Which of the following has greater entropy?

a. $\ce{CH3COOH~ (aq)}$


b. $\ce{CH3COO^{-}~ (aq) + H+~(aq)}$

They are both in the same state, and have the same number of particles.. so how do I figure this out? My instinct says a, because the products will be more "random", but I'm not completely sure.. Any ideas?

  • $\begingroup$ Your welcome, glad to help. $\endgroup$
    – ron
    Nov 25, 2014 at 18:59

1 Answer 1


In the gas phase I would suspect that the entropies would be equal as both systems have the same number of translational, rotational and vibrational modes (18).

However you specifically ask about the liquid phase system, since you show that both "a" and "b" are solvated in aqueous media. In this case, the ionized molecule (b) has charges on both ions and this will cause increased ordering of the solvent molecules surrounding the ions, more so than neutral molecule "a". This increased ordering of the system in case "b" will reduce the entropy of the system. Consequently system "a" will have greater entropy.

  • 1
    $\begingroup$ I don't think your statement for the gas phase is correct. Even though both systems might have the same number of degrees of freedom the entropy is not the same for translation, rotation and vibration. I plan to provide an answer to your question "Can Entropy Increase During Bond Formation?" when I get the time and this answer will also deal with this topic. $\endgroup$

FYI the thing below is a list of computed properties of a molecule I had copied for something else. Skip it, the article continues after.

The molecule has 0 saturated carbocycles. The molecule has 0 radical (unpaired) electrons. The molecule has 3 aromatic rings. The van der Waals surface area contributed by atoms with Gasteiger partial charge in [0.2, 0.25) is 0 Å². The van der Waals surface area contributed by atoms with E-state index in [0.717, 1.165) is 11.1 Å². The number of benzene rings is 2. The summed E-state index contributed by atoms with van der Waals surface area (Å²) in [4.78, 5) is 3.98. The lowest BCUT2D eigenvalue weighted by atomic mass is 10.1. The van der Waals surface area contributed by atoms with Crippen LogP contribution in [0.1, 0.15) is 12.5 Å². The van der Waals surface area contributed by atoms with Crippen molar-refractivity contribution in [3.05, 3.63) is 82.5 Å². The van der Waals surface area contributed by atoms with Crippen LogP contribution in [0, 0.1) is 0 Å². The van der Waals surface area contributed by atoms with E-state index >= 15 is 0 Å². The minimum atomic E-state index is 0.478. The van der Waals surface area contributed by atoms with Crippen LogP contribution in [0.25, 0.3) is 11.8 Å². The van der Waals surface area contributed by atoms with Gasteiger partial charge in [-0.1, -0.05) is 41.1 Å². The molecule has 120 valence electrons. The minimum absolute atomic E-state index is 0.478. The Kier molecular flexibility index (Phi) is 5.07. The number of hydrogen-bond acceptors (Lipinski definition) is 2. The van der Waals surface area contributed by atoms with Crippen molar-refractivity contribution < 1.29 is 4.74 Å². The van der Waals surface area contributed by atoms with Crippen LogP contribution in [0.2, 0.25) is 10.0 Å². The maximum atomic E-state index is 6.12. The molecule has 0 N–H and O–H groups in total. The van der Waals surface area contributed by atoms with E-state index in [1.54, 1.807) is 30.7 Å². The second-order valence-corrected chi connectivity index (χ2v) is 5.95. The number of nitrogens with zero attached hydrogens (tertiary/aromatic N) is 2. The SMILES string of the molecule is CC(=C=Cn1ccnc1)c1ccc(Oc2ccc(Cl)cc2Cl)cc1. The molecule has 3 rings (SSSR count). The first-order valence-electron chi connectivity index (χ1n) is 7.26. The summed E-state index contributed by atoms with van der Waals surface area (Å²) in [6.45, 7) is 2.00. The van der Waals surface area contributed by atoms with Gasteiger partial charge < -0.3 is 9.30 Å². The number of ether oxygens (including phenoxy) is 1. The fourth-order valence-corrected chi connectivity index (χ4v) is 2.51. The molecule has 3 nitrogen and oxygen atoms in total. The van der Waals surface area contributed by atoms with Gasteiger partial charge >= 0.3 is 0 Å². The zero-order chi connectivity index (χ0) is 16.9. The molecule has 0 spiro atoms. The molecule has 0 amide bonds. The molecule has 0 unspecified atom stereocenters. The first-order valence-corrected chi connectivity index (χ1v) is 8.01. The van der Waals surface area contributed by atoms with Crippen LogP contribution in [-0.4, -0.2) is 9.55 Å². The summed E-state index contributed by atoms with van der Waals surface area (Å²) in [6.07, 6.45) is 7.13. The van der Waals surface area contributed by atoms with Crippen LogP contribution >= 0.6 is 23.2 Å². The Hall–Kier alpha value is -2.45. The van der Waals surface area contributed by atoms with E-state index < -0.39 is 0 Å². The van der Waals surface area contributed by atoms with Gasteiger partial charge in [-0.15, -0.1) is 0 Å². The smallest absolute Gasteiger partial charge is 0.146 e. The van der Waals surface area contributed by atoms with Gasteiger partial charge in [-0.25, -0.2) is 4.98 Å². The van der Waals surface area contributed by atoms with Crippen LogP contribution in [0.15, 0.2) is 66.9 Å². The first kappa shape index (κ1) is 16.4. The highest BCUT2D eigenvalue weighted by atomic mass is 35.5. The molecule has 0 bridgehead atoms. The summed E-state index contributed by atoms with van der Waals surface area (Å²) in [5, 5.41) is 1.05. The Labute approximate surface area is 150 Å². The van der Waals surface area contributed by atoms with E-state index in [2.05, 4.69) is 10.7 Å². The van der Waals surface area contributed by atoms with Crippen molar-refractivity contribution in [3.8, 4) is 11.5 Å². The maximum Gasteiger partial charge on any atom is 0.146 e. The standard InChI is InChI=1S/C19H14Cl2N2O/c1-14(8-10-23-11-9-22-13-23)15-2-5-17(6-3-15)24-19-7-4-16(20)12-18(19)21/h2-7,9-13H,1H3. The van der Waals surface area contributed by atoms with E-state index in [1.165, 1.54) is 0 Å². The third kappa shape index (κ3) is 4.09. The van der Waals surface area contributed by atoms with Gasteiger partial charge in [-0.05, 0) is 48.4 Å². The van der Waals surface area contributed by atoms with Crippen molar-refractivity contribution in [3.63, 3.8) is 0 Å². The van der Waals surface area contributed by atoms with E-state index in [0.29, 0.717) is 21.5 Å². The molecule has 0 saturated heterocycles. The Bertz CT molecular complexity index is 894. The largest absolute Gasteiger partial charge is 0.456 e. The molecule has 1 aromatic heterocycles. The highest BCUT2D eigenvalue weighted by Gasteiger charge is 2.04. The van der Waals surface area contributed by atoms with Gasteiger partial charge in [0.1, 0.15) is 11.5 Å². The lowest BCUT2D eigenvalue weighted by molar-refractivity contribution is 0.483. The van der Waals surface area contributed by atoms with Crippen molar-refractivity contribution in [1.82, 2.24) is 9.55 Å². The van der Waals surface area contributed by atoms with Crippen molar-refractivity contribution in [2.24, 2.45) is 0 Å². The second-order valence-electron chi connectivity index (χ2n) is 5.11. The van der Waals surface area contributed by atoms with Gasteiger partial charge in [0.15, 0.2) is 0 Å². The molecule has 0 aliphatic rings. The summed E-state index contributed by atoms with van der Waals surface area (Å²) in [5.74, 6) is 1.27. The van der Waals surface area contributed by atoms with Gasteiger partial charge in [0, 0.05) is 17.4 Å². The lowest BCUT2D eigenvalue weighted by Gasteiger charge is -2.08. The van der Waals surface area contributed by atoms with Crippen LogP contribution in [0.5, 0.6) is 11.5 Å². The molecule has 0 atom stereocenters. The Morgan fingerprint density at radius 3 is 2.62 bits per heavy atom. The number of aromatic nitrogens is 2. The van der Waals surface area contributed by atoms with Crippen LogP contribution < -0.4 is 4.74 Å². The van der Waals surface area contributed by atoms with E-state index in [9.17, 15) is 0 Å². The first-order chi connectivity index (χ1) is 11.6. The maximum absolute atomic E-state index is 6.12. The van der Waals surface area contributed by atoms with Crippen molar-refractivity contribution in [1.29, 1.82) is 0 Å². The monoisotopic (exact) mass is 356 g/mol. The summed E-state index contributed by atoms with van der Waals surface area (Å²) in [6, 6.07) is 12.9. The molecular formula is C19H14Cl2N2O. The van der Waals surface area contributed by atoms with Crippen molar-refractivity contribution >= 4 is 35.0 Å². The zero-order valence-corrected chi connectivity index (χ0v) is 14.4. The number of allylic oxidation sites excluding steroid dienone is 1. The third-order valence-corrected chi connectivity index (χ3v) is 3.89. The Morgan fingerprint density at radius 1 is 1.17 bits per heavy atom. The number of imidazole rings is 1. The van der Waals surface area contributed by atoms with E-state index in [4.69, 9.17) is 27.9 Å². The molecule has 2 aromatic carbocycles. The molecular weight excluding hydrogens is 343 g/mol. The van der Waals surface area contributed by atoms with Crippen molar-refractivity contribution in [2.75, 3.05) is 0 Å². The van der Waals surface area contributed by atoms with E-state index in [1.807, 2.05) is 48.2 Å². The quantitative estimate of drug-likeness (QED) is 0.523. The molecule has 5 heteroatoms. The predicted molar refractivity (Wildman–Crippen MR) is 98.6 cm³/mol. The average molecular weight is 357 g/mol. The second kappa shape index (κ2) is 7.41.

– Philipp
    Nov 25, 2014 at 19:35
  • $\begingroup$ @Philipp Great, I look forward to reading it! $\endgroup$
    – ron
    Nov 25, 2014 at 19:38
  • $\begingroup$ entropy != disorder. I also hope you are not seriously suggesting orderly arrangement has any meaning in a normal aqueous solution. The solvent separated ion pair will have more solvent molecules involved in the interaction than the neutral molecule leading to a greater number of available microstates, leading to a higher entropy. $\endgroup$
    – Lighthart
    Nov 25, 2014 at 19:43
  • $\begingroup$ @Lighthart Yes, I am suggesting that the orderly arrangement has entropic significance. Are you saying that system B is less ordered than A and consequently B has higher entropy? If so, perhaps you could elaborate your comment into an answer. $\endgroup$
    – ron
    Nov 25, 2014 at 23:00
  • $\begingroup$ I am not saying anything about order. Order is not related to entropy in any way. Entropy is the number of available microstates-- the number of possible ways to arrange items in the system. When there are more parts, there are necessarily more ways to arrange the parts, and hence larger entropy. Thus, entropy favors dissociation. $\endgroup$
    – Lighthart
    Nov 26, 2014 at 22:08

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